Tutorials, product info and good advice from the Honeybadger crew.
Rails apps tend to start simple, with clean models and controllers. Then you start adding features. Before you know it, your models and controllers are big, unwieldy, and hard to understand. Refactoring into service objects is a great way to split these big pieces up, so they're easier to understand, test, and maintain.
Rbenv, RubyGems, and Bundler work together to give us a lot of control over our code's environment. If you know how they work, you'll be better prepared to troubleshoot any problems you encounter. In this article, Olasubomi walks us through the basics of how these three tools do what they do.
Code is never self-contained. It runs in an environment. Docker lets you define that environment in a simple and portable way. That's why pretty much every automated testing and deployment service works with docker containers. You give them a container, and done! But how do you set up a container to use for testing your Rails app? In this article, we'll show you.
Authentication is at the heart of most web development, yet it is difficult to get right. In this article, Diogo Souza discusses common security problems with authentication systems and how you can resolve them. Even if you never build an authentication system from scratch (you shouldn't), understanding these security concerns will help you make sure whatever authentication system you use is doing its job.
Have you ever thought about trying typescript for your app's front end? It's enticing, but the thought of porting all that existing JS is just too much. But what if you could gradually introduce typescript into your existing app, only using it where it made sense? In this article, Ayo Isaiah shows us how to do just that.
In earlier installments of this series, Alex Stoll guided us through creating a lexer and a parser. These translated the human-readable source code into data structures. In this article, he begins work on the interpreter - the bit that actually runs our code!
Ruby's flexibility has always been both its greatest strength and its greatest weakness. You can write amazingly expressive programs. You can also slip and break them in amazingly expressive ways. RBS is a new type annotation system in Ruby 3 that seeks to keep ruby's flexibility while protecting us from some of its dangers. In this article, Julio Sampaio walks us through RBS. He explains the impact it has on metaprogramming, and he shows us how we can use it to make our own apps more robust.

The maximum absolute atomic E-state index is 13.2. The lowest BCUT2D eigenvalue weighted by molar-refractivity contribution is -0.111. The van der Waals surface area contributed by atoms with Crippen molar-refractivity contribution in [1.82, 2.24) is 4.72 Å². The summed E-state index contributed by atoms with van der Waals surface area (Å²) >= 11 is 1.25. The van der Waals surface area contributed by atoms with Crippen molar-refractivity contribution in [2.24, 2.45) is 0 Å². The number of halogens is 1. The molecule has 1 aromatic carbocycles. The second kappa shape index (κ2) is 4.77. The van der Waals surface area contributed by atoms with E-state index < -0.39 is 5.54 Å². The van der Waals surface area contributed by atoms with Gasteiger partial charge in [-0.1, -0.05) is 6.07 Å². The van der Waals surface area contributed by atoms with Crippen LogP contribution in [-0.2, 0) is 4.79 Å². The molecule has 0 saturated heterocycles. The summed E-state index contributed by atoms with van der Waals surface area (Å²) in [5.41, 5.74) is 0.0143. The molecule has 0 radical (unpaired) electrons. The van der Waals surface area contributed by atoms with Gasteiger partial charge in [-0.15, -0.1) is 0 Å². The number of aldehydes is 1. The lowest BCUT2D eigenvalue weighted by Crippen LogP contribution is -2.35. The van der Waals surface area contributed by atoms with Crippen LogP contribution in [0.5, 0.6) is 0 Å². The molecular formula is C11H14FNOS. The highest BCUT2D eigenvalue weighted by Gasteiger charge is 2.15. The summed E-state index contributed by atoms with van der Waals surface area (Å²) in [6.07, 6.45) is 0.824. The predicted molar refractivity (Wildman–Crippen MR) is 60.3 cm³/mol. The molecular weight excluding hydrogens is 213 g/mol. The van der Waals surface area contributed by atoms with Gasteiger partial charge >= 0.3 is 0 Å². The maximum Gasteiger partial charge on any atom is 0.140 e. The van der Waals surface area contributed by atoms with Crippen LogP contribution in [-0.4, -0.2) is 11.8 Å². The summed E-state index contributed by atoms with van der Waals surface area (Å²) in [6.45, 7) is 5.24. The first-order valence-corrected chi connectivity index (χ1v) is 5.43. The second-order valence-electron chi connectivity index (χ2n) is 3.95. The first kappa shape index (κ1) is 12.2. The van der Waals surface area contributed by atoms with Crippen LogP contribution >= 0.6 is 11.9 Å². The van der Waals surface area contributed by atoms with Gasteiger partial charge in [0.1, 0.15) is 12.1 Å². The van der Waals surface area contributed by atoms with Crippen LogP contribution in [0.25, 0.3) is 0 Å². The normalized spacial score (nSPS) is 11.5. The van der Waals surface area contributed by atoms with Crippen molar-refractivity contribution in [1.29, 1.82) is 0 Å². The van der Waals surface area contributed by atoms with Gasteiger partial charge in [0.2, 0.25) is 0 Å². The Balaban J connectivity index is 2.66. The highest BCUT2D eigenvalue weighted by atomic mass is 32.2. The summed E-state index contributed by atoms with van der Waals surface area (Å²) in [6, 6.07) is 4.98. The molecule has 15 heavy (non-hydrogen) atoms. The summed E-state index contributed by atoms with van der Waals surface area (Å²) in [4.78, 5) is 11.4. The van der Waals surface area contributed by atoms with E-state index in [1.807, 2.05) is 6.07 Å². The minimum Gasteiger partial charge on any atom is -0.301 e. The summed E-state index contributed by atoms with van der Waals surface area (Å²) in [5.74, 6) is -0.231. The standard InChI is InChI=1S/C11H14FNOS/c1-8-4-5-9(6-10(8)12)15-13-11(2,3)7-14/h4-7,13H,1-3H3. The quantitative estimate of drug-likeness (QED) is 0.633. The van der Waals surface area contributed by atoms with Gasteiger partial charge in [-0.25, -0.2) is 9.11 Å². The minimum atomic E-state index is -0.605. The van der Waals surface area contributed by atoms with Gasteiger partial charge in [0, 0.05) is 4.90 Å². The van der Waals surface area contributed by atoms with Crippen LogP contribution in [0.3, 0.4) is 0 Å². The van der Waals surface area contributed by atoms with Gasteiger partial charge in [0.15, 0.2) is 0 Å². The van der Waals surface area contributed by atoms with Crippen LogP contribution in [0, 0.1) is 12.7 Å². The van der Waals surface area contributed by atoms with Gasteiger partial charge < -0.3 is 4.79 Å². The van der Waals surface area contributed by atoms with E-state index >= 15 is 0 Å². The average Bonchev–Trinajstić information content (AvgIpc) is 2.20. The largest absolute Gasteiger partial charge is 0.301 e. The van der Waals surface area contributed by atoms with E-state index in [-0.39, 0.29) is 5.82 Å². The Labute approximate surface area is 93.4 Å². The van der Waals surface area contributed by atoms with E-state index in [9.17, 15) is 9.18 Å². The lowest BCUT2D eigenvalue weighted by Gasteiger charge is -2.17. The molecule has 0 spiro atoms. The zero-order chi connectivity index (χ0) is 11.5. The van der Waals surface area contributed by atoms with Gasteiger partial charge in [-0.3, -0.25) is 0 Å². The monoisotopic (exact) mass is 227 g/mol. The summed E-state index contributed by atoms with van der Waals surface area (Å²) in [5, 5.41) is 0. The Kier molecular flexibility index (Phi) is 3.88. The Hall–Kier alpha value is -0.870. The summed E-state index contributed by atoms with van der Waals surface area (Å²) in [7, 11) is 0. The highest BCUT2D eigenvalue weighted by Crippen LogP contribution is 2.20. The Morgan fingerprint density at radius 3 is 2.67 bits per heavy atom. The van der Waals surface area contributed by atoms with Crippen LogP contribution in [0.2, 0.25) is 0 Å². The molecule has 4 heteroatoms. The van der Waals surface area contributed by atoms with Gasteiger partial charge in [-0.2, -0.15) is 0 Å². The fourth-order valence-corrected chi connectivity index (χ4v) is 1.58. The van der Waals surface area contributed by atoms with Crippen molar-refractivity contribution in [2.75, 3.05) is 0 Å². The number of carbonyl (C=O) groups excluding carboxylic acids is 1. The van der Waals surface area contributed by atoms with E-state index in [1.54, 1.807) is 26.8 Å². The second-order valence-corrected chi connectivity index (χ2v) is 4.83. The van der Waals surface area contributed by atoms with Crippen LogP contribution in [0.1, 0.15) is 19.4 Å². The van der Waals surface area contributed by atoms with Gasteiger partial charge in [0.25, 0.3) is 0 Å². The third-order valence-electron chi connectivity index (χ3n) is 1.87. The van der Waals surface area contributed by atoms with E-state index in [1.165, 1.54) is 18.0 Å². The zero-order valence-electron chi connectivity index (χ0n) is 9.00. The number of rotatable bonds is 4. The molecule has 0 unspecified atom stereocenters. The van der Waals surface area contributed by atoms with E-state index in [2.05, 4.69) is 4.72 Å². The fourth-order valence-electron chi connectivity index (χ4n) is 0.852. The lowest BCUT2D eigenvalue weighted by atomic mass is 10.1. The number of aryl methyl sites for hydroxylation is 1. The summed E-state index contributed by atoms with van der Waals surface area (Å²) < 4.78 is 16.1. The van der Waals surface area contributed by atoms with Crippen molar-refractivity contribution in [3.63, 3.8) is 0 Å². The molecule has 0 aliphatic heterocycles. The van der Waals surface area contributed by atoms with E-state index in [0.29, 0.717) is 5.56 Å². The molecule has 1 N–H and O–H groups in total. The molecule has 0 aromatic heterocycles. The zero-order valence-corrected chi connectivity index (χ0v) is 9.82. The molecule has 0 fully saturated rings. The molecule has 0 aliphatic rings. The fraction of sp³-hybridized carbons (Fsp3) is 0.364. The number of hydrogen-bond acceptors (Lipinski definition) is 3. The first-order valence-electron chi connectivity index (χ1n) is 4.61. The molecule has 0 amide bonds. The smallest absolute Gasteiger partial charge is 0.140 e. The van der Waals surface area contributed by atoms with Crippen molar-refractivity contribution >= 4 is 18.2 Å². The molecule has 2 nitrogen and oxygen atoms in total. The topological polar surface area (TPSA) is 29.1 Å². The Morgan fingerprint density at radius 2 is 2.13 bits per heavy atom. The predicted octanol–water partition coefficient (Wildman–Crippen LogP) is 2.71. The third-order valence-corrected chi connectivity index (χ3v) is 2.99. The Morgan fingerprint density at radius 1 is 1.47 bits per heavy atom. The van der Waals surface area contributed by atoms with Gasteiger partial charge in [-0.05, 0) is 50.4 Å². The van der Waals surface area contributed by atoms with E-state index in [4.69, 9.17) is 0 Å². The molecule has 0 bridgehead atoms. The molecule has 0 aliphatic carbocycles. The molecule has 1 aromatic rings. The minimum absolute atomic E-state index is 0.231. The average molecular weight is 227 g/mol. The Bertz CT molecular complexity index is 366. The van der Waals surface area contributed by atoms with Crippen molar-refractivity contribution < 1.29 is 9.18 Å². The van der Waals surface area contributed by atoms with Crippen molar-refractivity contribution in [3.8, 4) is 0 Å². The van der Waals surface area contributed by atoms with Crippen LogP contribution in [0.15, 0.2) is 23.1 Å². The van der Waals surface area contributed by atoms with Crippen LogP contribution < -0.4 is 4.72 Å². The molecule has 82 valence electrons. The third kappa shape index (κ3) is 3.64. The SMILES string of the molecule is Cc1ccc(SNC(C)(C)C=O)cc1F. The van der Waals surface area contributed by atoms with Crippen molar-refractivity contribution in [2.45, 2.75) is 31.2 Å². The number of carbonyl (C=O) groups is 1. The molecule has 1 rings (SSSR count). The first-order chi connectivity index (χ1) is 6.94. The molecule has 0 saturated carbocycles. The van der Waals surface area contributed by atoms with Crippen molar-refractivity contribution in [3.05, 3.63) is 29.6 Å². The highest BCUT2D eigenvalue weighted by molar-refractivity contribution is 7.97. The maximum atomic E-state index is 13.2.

One of the easiest ways to speed up your web app is to cache slow-to-compute data, so it doesn't have to be recomputed the next time the page loads. In this article, Keneth Ekandem shows us how to use Redis to cache DB results in a Laravel App.
Ruby lets you express yourself like few other languages, with a minimum of boilerplate. It's fantastic until it isn't. Until one day when you think you're calling the
foo method you wrote last week, but instead, you end up calling a
foo method that came with some gem from 2008. In these situations, knowing about Ruby's method lookup rules will save your bacon.
One of the best things about Rails is that it protects your app from a wide variety of injection attacks with minimal development effort. But we're never 100% safe. After all, Rails can't protect us from our own bad decisions. We need to understand the threats so we know when we can lean on Rails and when we can't. In this article, Diogo Souza introduces us to the OWASP Top 10 list of vulnerabilities and dives into injection vulnerabilities to show us how rails protects us against them and how we can protect ourselves.